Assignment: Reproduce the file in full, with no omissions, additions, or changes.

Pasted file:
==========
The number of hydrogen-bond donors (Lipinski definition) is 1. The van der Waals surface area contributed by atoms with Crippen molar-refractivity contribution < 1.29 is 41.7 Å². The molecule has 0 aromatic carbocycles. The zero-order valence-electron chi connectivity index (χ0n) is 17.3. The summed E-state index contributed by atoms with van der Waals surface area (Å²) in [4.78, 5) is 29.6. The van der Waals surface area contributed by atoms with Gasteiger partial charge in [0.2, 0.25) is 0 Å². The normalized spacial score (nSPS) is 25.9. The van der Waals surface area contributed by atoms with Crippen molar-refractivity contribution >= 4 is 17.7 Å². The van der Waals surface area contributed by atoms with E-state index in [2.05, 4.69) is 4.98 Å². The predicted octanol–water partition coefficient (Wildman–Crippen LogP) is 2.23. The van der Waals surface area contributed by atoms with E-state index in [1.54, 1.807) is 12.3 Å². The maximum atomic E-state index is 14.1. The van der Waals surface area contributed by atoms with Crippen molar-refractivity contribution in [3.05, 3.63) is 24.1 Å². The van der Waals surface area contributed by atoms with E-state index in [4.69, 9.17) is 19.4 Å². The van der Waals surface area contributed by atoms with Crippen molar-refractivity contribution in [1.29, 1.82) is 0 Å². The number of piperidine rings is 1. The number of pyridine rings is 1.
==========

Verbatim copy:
The number of hydrogen-bond donors (Lipinski definition) is 1. The van der Waals surface area contributed by atoms with Crippen molar-refractivity contribution < 1.29 is 41.7 Å². The molecule has 0 aromatic carbocycles. The zero-order valence-electron chi connectivity index (χ0n) is 17.3. The summed E-state index contributed by atoms with van der Waals surface area (Å²) in [4.78, 5) is 29.6. The van der Waals surface area contributed by atoms with Gasteiger partial charge in [0.2, 0.25) is 0 Å². The normalized spacial score (nSPS) is 25.9. The van der Waals surface area contributed by atoms with Crippen molar-refractivity contribution >= 4 is 17.7 Å². The van der Waals surface area contributed by atoms with E-state index in [2.05, 4.69) is 4.98 Å². The predicted octanol–water partition coefficient (Wildman–Crippen LogP) is 2.23. The van der Waals surface area contributed by atoms with E-state index in [1.54, 1.807) is 12.3 Å². The maximum atomic E-state index is 14.1. The van der Waals surface area contributed by atoms with Crippen molar-refractivity contribution in [3.05, 3.63) is 24.1 Å². The van der Waals surface area contributed by atoms with E-state index in [4.69, 9.17) is 19.4 Å². The van der Waals surface area contributed by atoms with Crippen molar-refractivity contribution in [1.29, 1.82) is 0 Å². The number of piperidine rings is 1. The number of pyridine rings is 1.